Search
  • Infrastructure Exchange

KRB considers alternative funding and construction materials review



Slightly more than 50% of the total road network in Kenya can be classified as good or fair, according to a new audit. The total road network, spanning both national and rural roads, was recently audited and while the results of the audit show a significant improvement on 2009 results, they indicate that only 57% of the roads could be classified as either good or fair.


According to the Kenya Roads Board (KRB): “A bigger percentage of the unpaved county network is either poor or very poor, indicating the need for more resource allocation to upgrade the roads.”

It is estimated that the annual maintenance estimate annually is Sh70 billion – and this excludes maintenance backlogs.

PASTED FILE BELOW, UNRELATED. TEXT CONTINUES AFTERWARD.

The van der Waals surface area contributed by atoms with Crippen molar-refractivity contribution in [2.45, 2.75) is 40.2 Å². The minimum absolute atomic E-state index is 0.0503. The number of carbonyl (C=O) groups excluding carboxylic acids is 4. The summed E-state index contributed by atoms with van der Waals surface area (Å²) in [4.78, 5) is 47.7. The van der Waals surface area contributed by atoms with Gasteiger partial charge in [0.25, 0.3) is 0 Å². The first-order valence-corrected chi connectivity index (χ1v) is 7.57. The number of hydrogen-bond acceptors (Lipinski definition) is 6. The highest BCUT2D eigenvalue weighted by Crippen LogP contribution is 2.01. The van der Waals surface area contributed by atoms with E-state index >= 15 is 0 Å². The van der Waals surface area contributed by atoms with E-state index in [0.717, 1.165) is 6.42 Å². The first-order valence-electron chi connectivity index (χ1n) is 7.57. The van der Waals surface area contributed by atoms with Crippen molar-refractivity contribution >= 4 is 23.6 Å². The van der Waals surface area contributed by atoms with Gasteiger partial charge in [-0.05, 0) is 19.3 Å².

While it is anticipated the annual fuel levy's will provide 68.996 billion for maintenance, the amount is "still inadequate for road maintenance given that [the] backlog in maintenance has not been addressed fully, and that a total of Sh11.18 billion will be allocated to the Road Annuity Fund,” KRB said.

"a detailed review of road construction materials with the view of recommending cost-effective materials for road development and maintenance."

KRB is therefore having to consider alternative road maintenance financing mechanisms such as "long-term infrastructure bonds, public private partnerships, introducing levies on motor vehicle insurance and annual licences, and levies on outdoor advertisements," according to the Business Daily Africa.

Such efforts could account for an additional Sh60 billion annually.

The KRB is also "undertaking a detailed review of road construction materials with the view of recommending cost-effective materials for road development and maintenance.

“Other potential savings are expected to be realised from revised road construction specifications and contract documents,” according to the KRB.

Roads transport is responsible for more than 95% of all freight and passenger traffic in Kenya